Sarah Evard, 33, disappeared without a trace on the evening of March 3. Last Wednesday, her body was found in a forest. The suspect in the kidnapping and murder is a police officer, so discussions about women’s safety have flared up in the UK.
“The Clapham neighborhood where she was kidnapped is not known at all to be unsafe,” says reporter Tim de Witt in News & Associates. “It is also possible that she has been walking down the street there a lot.”
It is precisely for this reason that the discussion has caught fire online, says Anneliese Falk. She lives and works in London on her own. “The most painful thing was that Sarah did everything she needed. She wore light clothes, wore flat shoes on which you could quickly escape, and she called her boyfriend and walked alone in the large, lit streets.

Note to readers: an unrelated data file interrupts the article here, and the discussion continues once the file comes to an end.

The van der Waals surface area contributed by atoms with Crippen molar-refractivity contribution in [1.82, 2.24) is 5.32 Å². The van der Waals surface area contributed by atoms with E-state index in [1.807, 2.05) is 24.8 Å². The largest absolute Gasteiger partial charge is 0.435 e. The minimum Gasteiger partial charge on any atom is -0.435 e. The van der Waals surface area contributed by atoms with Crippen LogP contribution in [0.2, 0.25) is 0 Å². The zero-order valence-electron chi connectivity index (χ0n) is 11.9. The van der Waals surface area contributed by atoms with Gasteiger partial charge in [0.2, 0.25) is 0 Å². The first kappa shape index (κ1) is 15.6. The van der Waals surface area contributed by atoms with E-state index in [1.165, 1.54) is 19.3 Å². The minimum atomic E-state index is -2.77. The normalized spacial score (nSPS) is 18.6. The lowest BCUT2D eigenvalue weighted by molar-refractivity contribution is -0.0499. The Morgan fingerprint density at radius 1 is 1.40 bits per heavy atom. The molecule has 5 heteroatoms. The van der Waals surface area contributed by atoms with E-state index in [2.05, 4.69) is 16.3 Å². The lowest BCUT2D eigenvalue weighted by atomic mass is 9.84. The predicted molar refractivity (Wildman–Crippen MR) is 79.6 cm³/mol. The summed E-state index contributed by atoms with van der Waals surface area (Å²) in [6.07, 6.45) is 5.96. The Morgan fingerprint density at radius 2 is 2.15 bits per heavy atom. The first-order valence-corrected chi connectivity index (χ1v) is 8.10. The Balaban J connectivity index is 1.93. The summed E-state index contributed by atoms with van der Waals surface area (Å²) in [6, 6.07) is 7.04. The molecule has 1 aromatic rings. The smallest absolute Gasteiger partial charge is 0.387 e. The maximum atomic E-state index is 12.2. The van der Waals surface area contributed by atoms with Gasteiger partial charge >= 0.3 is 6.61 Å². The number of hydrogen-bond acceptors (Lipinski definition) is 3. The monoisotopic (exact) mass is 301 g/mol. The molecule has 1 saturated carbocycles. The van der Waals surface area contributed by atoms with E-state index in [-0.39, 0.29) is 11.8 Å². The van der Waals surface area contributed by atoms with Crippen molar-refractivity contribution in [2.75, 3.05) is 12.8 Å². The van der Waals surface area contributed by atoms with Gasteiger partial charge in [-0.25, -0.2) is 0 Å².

Many women recognize this. “Things like that make you realize that you, as a woman, may unconsciously work on internal mechanisms to create more security.”
Annelies herself does everything to stay safe on the street. “For example, I will never go to Uber on my own without a charged phone because you don’t know where it will take you. And I always have the feature of finding my phone so friends can follow where I am if something goes wrong.”
The debate continues on social media: The women share their personal experiences under #SheWasJustWalkingHome and wonder if the problem is something else. The statement returns regularly:
De Witt says it stirs a lot in politics. “This is being discussed at the highest level. The vigil that will be organized tomorrow is now also in court – there is still a lockdown – because there is a huge need to deal with this. Ultimately, this should also lead to action.”
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